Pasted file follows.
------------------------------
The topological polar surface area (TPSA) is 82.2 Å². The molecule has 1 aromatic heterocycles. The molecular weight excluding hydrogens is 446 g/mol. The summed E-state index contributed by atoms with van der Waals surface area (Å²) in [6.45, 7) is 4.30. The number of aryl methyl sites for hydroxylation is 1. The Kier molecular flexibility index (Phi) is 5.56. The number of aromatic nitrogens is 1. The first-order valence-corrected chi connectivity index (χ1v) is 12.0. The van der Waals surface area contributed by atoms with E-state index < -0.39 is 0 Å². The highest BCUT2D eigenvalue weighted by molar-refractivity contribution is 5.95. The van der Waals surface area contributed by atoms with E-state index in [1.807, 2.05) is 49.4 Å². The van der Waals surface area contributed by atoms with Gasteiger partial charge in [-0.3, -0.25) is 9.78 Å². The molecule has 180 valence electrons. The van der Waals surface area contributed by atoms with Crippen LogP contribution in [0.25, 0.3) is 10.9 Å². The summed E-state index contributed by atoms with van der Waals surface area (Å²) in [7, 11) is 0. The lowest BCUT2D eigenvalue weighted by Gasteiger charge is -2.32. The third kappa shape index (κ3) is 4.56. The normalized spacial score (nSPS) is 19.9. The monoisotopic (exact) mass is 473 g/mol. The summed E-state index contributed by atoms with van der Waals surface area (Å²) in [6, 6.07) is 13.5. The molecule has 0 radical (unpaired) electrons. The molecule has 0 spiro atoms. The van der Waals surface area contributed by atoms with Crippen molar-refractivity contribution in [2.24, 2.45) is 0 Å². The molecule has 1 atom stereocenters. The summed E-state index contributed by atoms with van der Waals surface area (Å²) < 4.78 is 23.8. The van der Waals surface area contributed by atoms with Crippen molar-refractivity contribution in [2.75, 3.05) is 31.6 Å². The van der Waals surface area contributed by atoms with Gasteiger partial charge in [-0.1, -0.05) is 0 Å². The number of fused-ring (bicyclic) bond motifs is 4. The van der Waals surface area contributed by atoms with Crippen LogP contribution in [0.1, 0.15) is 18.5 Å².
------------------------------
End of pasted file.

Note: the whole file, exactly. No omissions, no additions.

The topological polar surface area (TPSA) is 82.2 Å². The molecule has 1 aromatic heterocycles. The molecular weight excluding hydrogens is 446 g/mol. The summed E-state index contributed by atoms with van der Waals surface area (Å²) in [6.45, 7) is 4.30. The number of aryl methyl sites for hydroxylation is 1. The Kier molecular flexibility index (Phi) is 5.56. The number of aromatic nitrogens is 1. The first-order valence-corrected chi connectivity index (χ1v) is 12.0. The van der Waals surface area contributed by atoms with E-state index < -0.39 is 0 Å². The highest BCUT2D eigenvalue weighted by molar-refractivity contribution is 5.95. The van der Waals surface area contributed by atoms with E-state index in [1.807, 2.05) is 49.4 Å². The van der Waals surface area contributed by atoms with Gasteiger partial charge in [-0.3, -0.25) is 9.78 Å². The molecule has 180 valence electrons. The van der Waals surface area contributed by atoms with Crippen LogP contribution in [0.25, 0.3) is 10.9 Å². The summed E-state index contributed by atoms with van der Waals surface area (Å²) in [7, 11) is 0. The lowest BCUT2D eigenvalue weighted by Gasteiger charge is -2.32. The third kappa shape index (κ3) is 4.56. The normalized spacial score (nSPS) is 19.9. The monoisotopic (exact) mass is 473 g/mol. The summed E-state index contributed by atoms with van der Waals surface area (Å²) in [6, 6.07) is 13.5. The molecule has 0 radical (unpaired) electrons. The molecule has 0 spiro atoms. The van der Waals surface area contributed by atoms with Crippen molar-refractivity contribution in [2.24, 2.45) is 0 Å². The molecule has 1 atom stereocenters. The summed E-state index contributed by atoms with van der Waals surface area (Å²) < 4.78 is 23.8. The van der Waals surface area contributed by atoms with Crippen molar-refractivity contribution in [2.75, 3.05) is 31.6 Å². The van der Waals surface area contributed by atoms with Gasteiger partial charge in [-0.1, -0.05) is 0 Å². The number of fused-ring (bicyclic) bond motifs is 4. The van der Waals surface area contributed by atoms with Crippen LogP contribution in [0.1, 0.15) is 18.5 Å².